Wednesday, January 4, 2012

Excitement at New Years!

The year 2012 started off with a bang!

Before the excitement happened, though, I had the privilege of preaching on the feast of the Solemnity of Mary, Mother of God - New Year's eve and day. Reflection on this feast led me to a deeper appreciation of what Mary – a fifteen year old girl - agreed to and subsequently endured, in human terms. I am thinking here of the question put to her by Gabriel, which in any context would seem preposterous (Mother of God? Not married? Remain a virgin?). After that came the difficulty of finding a place in Bethlehem to give birth to her child. That was in turn followed by the need to leave the country before returning to Nazareth. Thirty years later she watched her son endure false accusations and then a brutal execution. What impressed me as I reflected on this - in the season of New Year’s resolutions - was that Mary dealt with stuff for which you would need really good intentions, by surrendering everything to the power of God. That certainly changes the perspective on New Year’s resolutions for me. We all know how long those last.

Normally I would preach at the 7:30 PM Mass on Sunday. However, this being New Year’s, the pastor offered to take that Mass for me, and give me the evening off. As I look back on it now, and have explained to him, it appears that this sequence was a gift from Mary herself. I would not have made it to the 730 Mass because I ended up in the emergency department of the hospital for 13 hours while doctors tried to figure out the nature of rather severe abdominal pains I was experiencing. To make a long story short, the conclusion points toward peptic ulcer. Believe me, you do not want to experience one of these.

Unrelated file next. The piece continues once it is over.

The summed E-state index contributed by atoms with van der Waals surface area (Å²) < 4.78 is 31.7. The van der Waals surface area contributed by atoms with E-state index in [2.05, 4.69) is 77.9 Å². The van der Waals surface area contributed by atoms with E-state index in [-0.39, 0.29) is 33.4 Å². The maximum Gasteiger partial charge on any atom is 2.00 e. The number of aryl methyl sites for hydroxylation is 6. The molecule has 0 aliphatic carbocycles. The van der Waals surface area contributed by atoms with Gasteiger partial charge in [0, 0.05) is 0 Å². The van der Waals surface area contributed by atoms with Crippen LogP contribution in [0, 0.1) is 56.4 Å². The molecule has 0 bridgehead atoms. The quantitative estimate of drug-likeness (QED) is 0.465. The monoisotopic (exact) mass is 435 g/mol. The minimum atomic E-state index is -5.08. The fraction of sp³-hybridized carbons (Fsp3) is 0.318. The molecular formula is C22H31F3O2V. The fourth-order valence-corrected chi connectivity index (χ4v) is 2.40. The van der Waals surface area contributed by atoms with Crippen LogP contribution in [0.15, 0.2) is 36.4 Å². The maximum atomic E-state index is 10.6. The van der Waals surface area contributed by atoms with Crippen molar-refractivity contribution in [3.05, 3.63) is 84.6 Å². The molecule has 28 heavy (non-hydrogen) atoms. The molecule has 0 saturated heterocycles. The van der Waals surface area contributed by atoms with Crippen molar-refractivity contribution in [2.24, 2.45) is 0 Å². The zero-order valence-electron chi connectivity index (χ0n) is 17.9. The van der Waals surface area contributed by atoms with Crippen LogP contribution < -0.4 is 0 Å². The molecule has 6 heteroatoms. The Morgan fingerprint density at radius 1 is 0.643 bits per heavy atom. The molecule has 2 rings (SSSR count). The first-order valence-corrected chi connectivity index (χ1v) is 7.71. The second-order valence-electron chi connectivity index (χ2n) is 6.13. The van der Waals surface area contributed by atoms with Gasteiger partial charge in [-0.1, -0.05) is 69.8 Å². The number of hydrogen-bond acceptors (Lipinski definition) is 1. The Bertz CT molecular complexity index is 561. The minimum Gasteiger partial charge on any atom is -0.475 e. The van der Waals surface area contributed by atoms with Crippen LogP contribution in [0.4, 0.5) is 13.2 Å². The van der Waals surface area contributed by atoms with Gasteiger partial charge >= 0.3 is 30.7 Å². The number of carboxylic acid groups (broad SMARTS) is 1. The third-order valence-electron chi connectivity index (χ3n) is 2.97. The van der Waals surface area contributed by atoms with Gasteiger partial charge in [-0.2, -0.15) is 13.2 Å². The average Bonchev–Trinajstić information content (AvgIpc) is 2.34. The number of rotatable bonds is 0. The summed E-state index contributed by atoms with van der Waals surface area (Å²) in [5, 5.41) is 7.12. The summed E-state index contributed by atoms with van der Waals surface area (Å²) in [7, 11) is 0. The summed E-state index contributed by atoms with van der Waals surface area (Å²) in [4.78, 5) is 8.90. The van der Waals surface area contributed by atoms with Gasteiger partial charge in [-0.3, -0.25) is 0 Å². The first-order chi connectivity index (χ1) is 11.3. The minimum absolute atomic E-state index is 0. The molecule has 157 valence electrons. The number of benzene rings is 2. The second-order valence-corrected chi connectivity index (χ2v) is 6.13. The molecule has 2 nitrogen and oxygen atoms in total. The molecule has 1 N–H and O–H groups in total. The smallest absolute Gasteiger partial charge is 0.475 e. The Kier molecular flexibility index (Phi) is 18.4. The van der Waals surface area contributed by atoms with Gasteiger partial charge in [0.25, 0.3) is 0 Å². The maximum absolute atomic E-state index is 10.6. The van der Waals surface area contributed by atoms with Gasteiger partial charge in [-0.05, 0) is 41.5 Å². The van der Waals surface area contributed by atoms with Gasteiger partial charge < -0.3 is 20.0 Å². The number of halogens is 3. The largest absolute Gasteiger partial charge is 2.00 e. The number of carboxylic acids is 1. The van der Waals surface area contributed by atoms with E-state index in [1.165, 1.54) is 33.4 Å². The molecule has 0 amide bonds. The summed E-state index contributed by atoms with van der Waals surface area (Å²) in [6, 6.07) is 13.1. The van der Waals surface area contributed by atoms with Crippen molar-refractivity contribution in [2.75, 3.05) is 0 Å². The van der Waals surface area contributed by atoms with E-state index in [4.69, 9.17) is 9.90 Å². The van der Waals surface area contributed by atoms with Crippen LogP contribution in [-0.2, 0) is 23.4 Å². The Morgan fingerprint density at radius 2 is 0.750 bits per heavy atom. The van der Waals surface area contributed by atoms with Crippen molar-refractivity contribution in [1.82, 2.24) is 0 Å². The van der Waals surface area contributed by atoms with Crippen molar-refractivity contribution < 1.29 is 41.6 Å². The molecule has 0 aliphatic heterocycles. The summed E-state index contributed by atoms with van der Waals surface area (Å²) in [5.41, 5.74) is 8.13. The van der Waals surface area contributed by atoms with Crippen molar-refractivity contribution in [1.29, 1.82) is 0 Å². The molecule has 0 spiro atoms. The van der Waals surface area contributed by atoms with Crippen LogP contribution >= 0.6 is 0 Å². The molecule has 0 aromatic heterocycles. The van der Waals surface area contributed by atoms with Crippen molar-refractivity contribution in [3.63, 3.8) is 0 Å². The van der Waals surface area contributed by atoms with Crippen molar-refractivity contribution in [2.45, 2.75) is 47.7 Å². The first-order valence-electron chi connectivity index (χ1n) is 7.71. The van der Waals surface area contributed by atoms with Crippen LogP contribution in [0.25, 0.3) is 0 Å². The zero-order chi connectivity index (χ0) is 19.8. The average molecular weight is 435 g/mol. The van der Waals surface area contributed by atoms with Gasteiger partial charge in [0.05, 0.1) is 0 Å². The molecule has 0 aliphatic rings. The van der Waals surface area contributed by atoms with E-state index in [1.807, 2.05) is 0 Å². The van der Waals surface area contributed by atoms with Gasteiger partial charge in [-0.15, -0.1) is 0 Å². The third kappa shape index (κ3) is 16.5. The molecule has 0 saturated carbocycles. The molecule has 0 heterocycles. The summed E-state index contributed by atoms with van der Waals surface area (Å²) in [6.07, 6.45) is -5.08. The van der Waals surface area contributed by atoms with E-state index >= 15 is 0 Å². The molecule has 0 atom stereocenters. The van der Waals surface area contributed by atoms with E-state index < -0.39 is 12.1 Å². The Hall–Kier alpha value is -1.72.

While I was lying in bed in the hospital, I became aware of the pain experiences of many other people coming through that busy department all night long, including some young children. It occurred to me that some of that suffering was much worse than mine. It also occurred to me that my reflections on Mary the previous couple of days were relevant now. Pain is much worse when you are totally alone with it. It is easier to endure when you place it in God’s hands. Interestingly, because of the feast day, I also placed it in Mary’s hands. I imagined this very human mother taking care of aches and pains and cuts and scrapes in her young Son, and I imagined the touch of her soothing hand on my abdomen. I do not know whether I will ever have that experience again, but she was very real to me through this marathon.

You also become aware of other aspects of the gift you are receiving. Do you remember the story of the man who arrived in heaven complaining that God had not rescued him from the river that was rising around his house? God replied that he had sent him a boat and helicopter, and the man had turned down both. Well, I also realized that the presence of my wife with her reassuring support; and the skill of the doctors and nurses along with the vast technology available to them, were part of the overall picture of being in God’s hands.

I learned many years ago in the course of my professional work that physical pain is greatly affected by our emotional response to it, and by the meaning that it has for us. God does not usually simply take pain away, but he makes it possible to endure what life doles out to us. This is the promise of the death and resurrection of Jesus. We do well to remember that, and isn’t it ever nice when the Mother of Jesus helps with the reminders.

A very Happy New Year to everyone, and may this be a year in which you too place your difficulties and your hurts in God’s hands. I surely got an early start on that and the year already somehow looks different.

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